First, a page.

What is diabetes?
Diabetes is having too much sugar in the blood. Your body changes the food you eat into blood sugar. Body cells and muscles use blood sugar for energy.
Some people cannot get the blood sugar into cells and muscles. The sugar stays in the blood, leading to high blood sugar. High blood sugar for long periods of time can cause problems with your eyes, kidneys, feet, heart and gums.
Controlling your blood sugar will help you avoid these problems.
Types of diabetes
There are two major types of diabetes: Type 1 and Type 2. In Type 1 diabetes, the pancreas does not make insulin. Insulin is a hormone that helps the blood sugar get into your body cells and muscles. People with Type 1 diabetes need insulin shots to stay alive.
Most Native Americans who have diabetes have Type 2 diabetes. In Type 2 diabetes, your pancreas makes insulin, but may not make enough. Also your body cells and muscles may not allow insulin to do its work, allowing the blood sugar to get high.
Some people with high blood sugar will experience the following symptoms:
- Feeling tired
- Increased thirst
- Feeling hungry
- Weight loss
- Blurred vision
- Having sores that don’t heal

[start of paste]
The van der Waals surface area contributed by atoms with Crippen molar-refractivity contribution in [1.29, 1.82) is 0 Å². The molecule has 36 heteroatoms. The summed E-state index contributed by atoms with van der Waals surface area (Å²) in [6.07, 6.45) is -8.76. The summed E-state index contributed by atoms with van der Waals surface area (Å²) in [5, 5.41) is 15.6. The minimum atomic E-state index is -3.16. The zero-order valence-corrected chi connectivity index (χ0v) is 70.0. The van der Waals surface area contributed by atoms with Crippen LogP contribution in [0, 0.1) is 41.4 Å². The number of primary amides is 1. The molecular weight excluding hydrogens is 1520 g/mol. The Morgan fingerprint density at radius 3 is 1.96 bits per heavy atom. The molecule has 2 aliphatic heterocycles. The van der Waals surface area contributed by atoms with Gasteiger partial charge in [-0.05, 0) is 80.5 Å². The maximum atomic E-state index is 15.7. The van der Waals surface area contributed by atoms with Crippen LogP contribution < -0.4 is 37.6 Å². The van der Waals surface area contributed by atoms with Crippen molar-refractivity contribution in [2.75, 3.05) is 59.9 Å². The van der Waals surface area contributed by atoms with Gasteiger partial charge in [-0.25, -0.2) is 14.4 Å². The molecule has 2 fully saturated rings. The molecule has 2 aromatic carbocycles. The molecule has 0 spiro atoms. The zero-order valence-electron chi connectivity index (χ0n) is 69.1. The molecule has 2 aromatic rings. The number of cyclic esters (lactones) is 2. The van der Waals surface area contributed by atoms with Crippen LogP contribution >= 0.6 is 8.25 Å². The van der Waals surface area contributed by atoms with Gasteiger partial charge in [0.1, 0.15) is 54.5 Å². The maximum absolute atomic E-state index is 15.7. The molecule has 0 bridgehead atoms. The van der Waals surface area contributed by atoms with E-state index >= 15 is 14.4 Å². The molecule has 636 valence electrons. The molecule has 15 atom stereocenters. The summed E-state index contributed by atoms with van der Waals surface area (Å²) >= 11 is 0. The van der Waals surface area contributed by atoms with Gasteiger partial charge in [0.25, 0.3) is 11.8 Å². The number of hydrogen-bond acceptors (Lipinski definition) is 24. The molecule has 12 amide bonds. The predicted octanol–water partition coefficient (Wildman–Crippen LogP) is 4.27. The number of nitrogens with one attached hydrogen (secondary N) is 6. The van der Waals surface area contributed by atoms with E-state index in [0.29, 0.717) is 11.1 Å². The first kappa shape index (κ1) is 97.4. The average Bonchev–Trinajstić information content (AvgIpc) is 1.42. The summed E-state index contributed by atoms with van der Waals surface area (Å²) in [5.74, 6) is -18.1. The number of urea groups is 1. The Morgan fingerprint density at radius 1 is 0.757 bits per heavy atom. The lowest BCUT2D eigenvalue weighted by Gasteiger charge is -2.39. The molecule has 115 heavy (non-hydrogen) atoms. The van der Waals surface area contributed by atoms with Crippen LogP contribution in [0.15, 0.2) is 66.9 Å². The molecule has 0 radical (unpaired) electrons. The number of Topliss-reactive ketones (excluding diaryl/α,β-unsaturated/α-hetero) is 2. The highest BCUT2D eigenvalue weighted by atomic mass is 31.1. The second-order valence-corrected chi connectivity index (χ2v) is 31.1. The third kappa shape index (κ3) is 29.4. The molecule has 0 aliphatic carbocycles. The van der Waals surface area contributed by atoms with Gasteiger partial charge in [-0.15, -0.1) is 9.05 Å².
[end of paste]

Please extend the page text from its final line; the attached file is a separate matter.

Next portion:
- Urinating more often
- Sore gums
- Vaginal itching
But other people with high blood sugar feel no body changes. Some people can have high blood sugar for a long time and not feel any body changes.
Where diabetes can lead
Diabetes sometimes leads to problems such as heart disease, stroke, nerve damage and kidney or eye problems. In fact, two out of every three people with diabetes die from stroke or heart disease. But you can cut your chances of having these problems by taking care of the ABCs of diabetes [go to the ABCs page here].
Who gets diabetes
You are most likely to get high blood sugar if you…
- are heavy
- are inactive
- are over age 30
- have family members with high blood sugar
- had high blood sugar when pregnant
Your target numbers
The American Diabetes Association says a typical blood sugar level should be between 90 and 130 when you wake up and before meals, and below 180 two hours after meals. Check with your health care professional about your target numbers. Keep track of your blood sugar levels by downloading a blood sugar level chart here.